Eh, I guess I’ll update

5 Oct

Yeah, I’m kind of dispassionate today. It’s a little weird, because that’s not like me. Really the only thing that got me excited today was the fact that I got to interview my conversation partner, Yoshiko, and finish my article. Here it is, in fact:

Japanese exchange student wishes to takes active role in breaking culture barrier

I sat in the cafeteria, just having purchased my turkey club sub from the deli fridge, for the reason that the lines were too long to wait in. That is one thing that we have in common, Yoshiko and I—we don’t like waiting in long lines.

“Hi, sorry, I go get my lunch,” Japanese ESL student Yoshiko W.(name withclosed for privacy purposes) said.

“No problem,” I replied.

Seeing as Yoshiko doesn’t speak the best English, I find it hard to directly relay what she says on paper, so observations will have to do.

Yoshiko, 22, traveled to Lacey to be apart of the Adventures in Education (AIE) program at St. Martins University. She said that she wasn’t scared when she came, because she came with a large group, and they all hope to live in a house together next year when she transfers to Pierce College.

Yoshiko is one of many students at St. Martins that applied as a conversation partner. That’s how we met—the International officers paired us up. The conversation partner program is where an international student meets with an English student every so often to do just that—have conversations.

I asked Yoshiko if she ever needed any help on her English or American Literature homework that she could just ask. I figured that I could be helpful, as an English major.

“No, just having conversation helps,” she replied.

It may be hard to believe, but Yoshiko never actually graduated from high school. She told me that she dropped out because the education in Japan is declining, so she went to private school to get more schooling. After she finished with her basic schooling, she came to America to learn better English. Even as she said that the education in Japan is declining, she wants to go back as an English teacher in Japan. Yoshiko wants to play an active role in making education better.

I asked her what surprised her most about America, and I saw that she had a hard time finding the words, so she grabbed a pen and my notebook to draw what she was trying to explain. Pictures—the universal language.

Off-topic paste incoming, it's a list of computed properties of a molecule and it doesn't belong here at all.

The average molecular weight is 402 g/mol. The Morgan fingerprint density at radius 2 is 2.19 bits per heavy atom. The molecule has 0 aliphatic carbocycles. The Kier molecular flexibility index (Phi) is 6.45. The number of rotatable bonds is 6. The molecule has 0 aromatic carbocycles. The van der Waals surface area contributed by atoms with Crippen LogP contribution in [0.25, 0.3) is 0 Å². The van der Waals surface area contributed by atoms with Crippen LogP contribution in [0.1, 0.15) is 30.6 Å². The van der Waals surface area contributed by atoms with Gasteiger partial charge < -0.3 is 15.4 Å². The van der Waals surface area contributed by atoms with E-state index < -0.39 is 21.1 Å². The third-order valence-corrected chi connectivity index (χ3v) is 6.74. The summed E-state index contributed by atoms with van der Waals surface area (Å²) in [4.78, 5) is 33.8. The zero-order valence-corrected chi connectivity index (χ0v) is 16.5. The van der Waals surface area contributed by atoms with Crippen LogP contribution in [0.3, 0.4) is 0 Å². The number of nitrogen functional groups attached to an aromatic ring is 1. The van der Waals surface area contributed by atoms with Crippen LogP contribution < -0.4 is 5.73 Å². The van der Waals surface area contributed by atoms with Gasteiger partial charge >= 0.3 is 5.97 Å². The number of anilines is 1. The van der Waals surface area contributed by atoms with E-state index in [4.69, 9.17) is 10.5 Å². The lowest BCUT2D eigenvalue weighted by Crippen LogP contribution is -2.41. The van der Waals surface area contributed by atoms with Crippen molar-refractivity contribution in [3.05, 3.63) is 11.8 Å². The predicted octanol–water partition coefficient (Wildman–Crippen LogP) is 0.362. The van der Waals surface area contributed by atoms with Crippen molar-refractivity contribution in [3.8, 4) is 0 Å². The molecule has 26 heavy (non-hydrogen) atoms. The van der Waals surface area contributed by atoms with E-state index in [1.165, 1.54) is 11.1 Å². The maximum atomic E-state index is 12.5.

It pleasantly surprised her that America has so many different cultures and that people are so accepting. She said that in Japan, most people are the same, and that when someone is different people don’t like them. She drew a line of people and one person away from the line, and pointed at that person to distinguish. Her meaning was understandable through her drawing.

Even though Yoshiko’s schedule is very hectic—she has meetings with ESL advisors and a full schedule—she still finds time out of her busy day to meet with me for our conversations. She wrote out the times she was available to meet, because we both had to be to class in a short time. From 14:00-18:00 Mondays and Wednesdays, and 9:30-13:30 on Tuesdays and Thursdays; I guess that’s one more thing that she gets to teach me, how to tell time on the 24-hour clock.

I liked it. I feel pretty good about it.

So, my sister’s coming down on saturday, which should be fun. And our friend Kelsie. But it will work, because we made our room bigger. I’m on the top bunk, and it’s the first time I’ve climbed to the top bunk in a long time. That’s what first set off the worry in my mom’s mind that something was wrong with me a year and a half ago. And last December, we found out that I really was diseased, and we spent nine days in Children’s Hospital in Seattle. I’m not really a child at all, but hey.

Wow. I really feel totally uninspired today. That sucks.

❤ Abby


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